As consumers rejoiced and inflation slowed, the real price was being paid in factories overseas where the goods were being produced. Despite a steady stream of news stories documenting the near-slave labour prices workers were being paid, the British consumer barely skipped a moral beat in continuing to buy what was almost disposable clothing.
The ultimate symbol of how degraded the business had become was the collapse of the Bangladesh’s Rana Plaza factory complex in 2013, killing more than 1,000 workers. In July 2016, 38 people were charged with murder as a result of the building’s collapse.
Shocking though this was, it soon transpired that some manufacturers in the UK were copying the business plans of their Bangladeshi counterparts. An investigation by the University of Leicester uncovered a network of sweatshops in the East Midlands, where the workforce was being paid less than £3 an hour, with the product of their poorly-paid labour allegedly ending up in some high street stores.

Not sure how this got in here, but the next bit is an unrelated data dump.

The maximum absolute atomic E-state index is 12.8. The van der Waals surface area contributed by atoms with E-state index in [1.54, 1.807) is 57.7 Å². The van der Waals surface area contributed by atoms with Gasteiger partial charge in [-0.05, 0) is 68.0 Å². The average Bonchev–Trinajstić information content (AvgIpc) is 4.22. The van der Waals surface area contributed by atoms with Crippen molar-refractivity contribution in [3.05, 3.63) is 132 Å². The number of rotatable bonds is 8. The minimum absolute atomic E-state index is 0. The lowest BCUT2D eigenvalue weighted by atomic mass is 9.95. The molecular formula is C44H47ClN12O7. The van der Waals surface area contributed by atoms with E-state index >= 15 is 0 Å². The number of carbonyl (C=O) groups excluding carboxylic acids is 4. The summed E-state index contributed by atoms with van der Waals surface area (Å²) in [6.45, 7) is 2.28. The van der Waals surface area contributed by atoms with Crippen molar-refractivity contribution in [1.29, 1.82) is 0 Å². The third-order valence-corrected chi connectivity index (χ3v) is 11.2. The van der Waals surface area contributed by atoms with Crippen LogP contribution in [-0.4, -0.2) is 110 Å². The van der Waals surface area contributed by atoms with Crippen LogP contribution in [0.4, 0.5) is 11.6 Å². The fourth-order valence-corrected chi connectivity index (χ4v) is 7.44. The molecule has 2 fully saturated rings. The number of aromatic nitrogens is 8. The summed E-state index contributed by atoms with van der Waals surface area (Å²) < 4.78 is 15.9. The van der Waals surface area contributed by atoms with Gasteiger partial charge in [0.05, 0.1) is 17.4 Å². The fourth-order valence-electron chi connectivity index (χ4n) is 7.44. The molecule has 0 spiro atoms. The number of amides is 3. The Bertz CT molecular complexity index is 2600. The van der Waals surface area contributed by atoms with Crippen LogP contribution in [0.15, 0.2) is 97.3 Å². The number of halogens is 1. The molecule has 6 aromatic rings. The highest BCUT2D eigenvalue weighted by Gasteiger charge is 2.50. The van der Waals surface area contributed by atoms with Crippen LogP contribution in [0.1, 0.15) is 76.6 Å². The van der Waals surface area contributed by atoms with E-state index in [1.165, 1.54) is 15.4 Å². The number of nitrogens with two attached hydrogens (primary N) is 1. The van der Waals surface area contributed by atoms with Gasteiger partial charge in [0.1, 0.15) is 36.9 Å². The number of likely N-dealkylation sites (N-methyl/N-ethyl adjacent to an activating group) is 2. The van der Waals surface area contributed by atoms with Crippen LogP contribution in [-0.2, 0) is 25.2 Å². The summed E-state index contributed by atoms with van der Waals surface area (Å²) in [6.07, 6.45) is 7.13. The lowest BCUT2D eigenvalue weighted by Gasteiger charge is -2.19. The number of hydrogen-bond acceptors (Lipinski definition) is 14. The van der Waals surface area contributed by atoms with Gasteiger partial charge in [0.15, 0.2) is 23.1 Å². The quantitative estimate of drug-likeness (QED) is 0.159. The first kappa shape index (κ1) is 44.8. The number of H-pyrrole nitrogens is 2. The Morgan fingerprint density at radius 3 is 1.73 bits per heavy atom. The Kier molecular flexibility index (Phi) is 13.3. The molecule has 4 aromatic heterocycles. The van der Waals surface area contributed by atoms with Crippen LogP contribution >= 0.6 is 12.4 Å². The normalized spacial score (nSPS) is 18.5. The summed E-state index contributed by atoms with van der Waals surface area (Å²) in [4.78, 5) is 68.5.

How was it allowed to happen in 2015 Britain? Government spending cuts made enforcement of workplace regulations patchy.
If the market for very low-cost mass market clothing is here to stay, a surge in the UK fashion industry has led to the revitalisation of the textiles manufacturing sector, whether it be the raw materials themselves or for the skilled work required to turn design into products.
It was the likes of Alexander McQueen, the enfant terrible of the British fashion industry, who made the unprecedented leap into high fashion when appointed to be head designer at Givenchy, that exemplified the British fashion renaissance.
From the turn of the 21st century, London Fashion Week became the focal point of the challenge Britain was now laying down to the previous world centres of design and manufacture, Paris and Milan.